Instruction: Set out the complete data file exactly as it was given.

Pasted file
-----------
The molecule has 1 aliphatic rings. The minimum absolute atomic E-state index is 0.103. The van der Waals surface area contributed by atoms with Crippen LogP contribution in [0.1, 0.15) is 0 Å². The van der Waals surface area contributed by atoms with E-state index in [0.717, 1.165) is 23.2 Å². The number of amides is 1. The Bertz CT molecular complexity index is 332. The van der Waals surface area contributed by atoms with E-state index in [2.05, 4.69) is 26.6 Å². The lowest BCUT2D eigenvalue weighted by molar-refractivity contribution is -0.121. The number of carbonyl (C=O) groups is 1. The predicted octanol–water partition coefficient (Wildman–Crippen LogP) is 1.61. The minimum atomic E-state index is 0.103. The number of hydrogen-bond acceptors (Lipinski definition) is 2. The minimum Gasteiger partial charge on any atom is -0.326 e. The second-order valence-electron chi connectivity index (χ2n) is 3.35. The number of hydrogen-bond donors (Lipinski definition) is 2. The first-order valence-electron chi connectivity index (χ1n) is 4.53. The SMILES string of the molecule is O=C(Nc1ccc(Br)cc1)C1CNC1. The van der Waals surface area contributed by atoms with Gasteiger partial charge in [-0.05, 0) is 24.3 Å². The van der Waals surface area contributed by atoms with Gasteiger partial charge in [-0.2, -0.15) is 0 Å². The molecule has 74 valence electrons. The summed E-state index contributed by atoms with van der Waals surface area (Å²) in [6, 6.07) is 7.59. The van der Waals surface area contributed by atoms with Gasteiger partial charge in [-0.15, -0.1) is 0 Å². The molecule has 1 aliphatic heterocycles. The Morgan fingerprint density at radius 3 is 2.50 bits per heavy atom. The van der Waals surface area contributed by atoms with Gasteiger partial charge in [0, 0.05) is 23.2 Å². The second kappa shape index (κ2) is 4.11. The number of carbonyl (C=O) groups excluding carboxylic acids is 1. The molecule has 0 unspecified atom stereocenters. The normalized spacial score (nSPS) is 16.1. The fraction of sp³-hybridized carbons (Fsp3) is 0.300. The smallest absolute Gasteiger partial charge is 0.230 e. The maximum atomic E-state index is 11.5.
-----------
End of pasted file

The molecule has 1 aliphatic rings. The minimum absolute atomic E-state index is 0.103. The van der Waals surface area contributed by atoms with Crippen LogP contribution in [0.1, 0.15) is 0 Å². The van der Waals surface area contributed by atoms with E-state index in [0.717, 1.165) is 23.2 Å². The number of amides is 1. The Bertz CT molecular complexity index is 332. The van der Waals surface area contributed by atoms with E-state index in [2.05, 4.69) is 26.6 Å². The lowest BCUT2D eigenvalue weighted by molar-refractivity contribution is -0.121. The number of carbonyl (C=O) groups is 1. The predicted octanol–water partition coefficient (Wildman–Crippen LogP) is 1.61. The minimum atomic E-state index is 0.103. The number of hydrogen-bond acceptors (Lipinski definition) is 2. The minimum Gasteiger partial charge on any atom is -0.326 e. The second-order valence-electron chi connectivity index (χ2n) is 3.35. The number of hydrogen-bond donors (Lipinski definition) is 2. The first-order valence-electron chi connectivity index (χ1n) is 4.53. The SMILES string of the molecule is O=C(Nc1ccc(Br)cc1)C1CNC1. The van der Waals surface area contributed by atoms with Gasteiger partial charge in [-0.05, 0) is 24.3 Å². The van der Waals surface area contributed by atoms with Gasteiger partial charge in [-0.2, -0.15) is 0 Å². The molecule has 74 valence electrons. The summed E-state index contributed by atoms with van der Waals surface area (Å²) in [6, 6.07) is 7.59. The van der Waals surface area contributed by atoms with Gasteiger partial charge in [-0.15, -0.1) is 0 Å². The molecule has 1 aliphatic heterocycles. The Morgan fingerprint density at radius 3 is 2.50 bits per heavy atom. The van der Waals surface area contributed by atoms with Gasteiger partial charge in [0, 0.05) is 23.2 Å². The second kappa shape index (κ2) is 4.11. The number of carbonyl (C=O) groups excluding carboxylic acids is 1. The molecule has 0 unspecified atom stereocenters. The normalized spacial score (nSPS) is 16.1. The fraction of sp³-hybridized carbons (Fsp3) is 0.300. The smallest absolute Gasteiger partial charge is 0.230 e. The maximum atomic E-state index is 11.5.